being broken is a good thing

Category : different

I’m in the midst of moving.  Which means it’s time to pack up my old stuff.  There’s nothing like the thought of carrying heavy boxes to make you really evaluate something’s worth!  I’ve been pretty ruthless so far in getting rid of things.  And one of the underlying questions I ask is simply, “is it broken.”  The last thing I want to do is take the effort to pack something that’s broken.

Let’s face it, we all value things that work.  This is why we throw away VCR’s and 8 track players instead of keeping them forever.  Something eventually comes along that works better, so we jump onto the bandwagon.  The very idea that we should keep something that is broken seems strange to us.

But to consider brokenness as a good thing?  Well that’s just crazy talk.

Yet when we look at life through God’s eyes, brokenness becomes something to seek out.  In fact, I think brokenness is one of the best gifts God has for us.  CS Lewis said that pride was at root of all evil.  That the more prideful we are, the further away from God we are.  Think about your life for a moment.  When do you hurt the people you love the most?  I would bet that the vast majority of the time it’s when you felt you were being prideful.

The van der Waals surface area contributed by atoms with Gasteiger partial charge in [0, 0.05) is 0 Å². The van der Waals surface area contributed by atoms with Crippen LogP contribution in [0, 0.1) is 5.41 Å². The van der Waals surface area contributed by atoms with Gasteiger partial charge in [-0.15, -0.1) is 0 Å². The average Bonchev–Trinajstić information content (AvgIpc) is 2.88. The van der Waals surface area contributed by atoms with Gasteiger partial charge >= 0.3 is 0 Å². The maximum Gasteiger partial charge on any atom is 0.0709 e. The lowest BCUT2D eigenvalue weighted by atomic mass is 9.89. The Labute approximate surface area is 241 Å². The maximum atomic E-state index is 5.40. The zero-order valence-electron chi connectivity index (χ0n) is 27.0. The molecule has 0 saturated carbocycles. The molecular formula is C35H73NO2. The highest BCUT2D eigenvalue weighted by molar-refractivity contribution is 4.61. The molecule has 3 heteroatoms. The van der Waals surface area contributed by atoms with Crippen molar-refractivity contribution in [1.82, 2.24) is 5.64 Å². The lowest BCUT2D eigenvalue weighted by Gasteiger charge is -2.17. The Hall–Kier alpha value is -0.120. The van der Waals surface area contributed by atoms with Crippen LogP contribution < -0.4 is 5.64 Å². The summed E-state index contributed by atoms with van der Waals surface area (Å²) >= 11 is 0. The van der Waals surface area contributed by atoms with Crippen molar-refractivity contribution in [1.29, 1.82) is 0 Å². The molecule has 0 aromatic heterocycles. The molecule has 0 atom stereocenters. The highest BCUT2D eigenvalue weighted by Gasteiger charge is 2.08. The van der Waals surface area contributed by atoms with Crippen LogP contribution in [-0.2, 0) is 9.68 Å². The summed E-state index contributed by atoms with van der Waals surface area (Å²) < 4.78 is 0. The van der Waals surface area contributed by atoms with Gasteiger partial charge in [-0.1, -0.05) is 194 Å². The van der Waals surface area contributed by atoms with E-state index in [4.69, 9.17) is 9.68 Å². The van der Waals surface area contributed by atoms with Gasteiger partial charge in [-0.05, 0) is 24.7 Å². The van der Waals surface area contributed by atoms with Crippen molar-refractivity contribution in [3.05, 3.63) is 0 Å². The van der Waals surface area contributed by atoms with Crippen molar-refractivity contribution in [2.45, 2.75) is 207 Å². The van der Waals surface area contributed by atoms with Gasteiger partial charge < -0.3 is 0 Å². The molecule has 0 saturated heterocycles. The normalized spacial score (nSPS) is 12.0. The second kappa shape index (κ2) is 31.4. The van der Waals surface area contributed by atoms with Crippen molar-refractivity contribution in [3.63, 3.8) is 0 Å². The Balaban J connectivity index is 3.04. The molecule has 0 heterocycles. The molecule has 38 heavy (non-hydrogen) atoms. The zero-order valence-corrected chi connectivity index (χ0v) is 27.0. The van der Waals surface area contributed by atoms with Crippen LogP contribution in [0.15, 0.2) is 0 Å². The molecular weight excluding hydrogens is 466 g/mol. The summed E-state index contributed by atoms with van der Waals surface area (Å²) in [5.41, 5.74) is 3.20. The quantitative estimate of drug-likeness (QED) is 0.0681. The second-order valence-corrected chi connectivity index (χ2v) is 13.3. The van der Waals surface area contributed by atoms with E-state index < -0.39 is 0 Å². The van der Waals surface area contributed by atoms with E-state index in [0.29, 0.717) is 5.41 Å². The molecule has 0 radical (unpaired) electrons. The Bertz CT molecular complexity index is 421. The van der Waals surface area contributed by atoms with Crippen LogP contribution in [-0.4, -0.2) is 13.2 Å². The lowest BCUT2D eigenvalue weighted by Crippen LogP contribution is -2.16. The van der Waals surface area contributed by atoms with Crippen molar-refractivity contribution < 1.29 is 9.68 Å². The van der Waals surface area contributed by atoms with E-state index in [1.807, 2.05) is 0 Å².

Pride has a way of making us feel perfect.  Above reproach.  It says, “if I’m not broken, then I don’t need fixing.”

This is why so many people have no need for God.  They see themselves as “good people” who might not be perfect, but they certainly aren’t broken.  They work just fine most days.  “Other people of course,” they reason, “are broken, but certainly not me.”  But that’s not the reality of our lives.  The reality is that we’re all broken.  The whole world isn’t working the way God had planned.  Ever since Adam and Eve, we’ve lost our way.

The people who recognized Jesus for who he was (God) were the ones who recognized they were broken.  It was the prostitute pouring out the perfume that knew what Jesus offered, not the religious leader who was throwing Jesus a dinner party.  (Luke 7: 36-50)

That’s the theme we see throughout history.  The people who were best at keeping up religious pretenses were the ones who didn’t see the need for Jesus.  So they worked to kill him.  They couldn’t understand how he could be the Messiah if he was rejecting the “beautiful people” in favor of your average, run of the mill broken sinner.

Ironically they saw Jesus as broken.  Not themselves.  So my question to you is this: are you broken?  How you answer that question will determine how you respond to Jesus.

photo provided by flickr user wwworks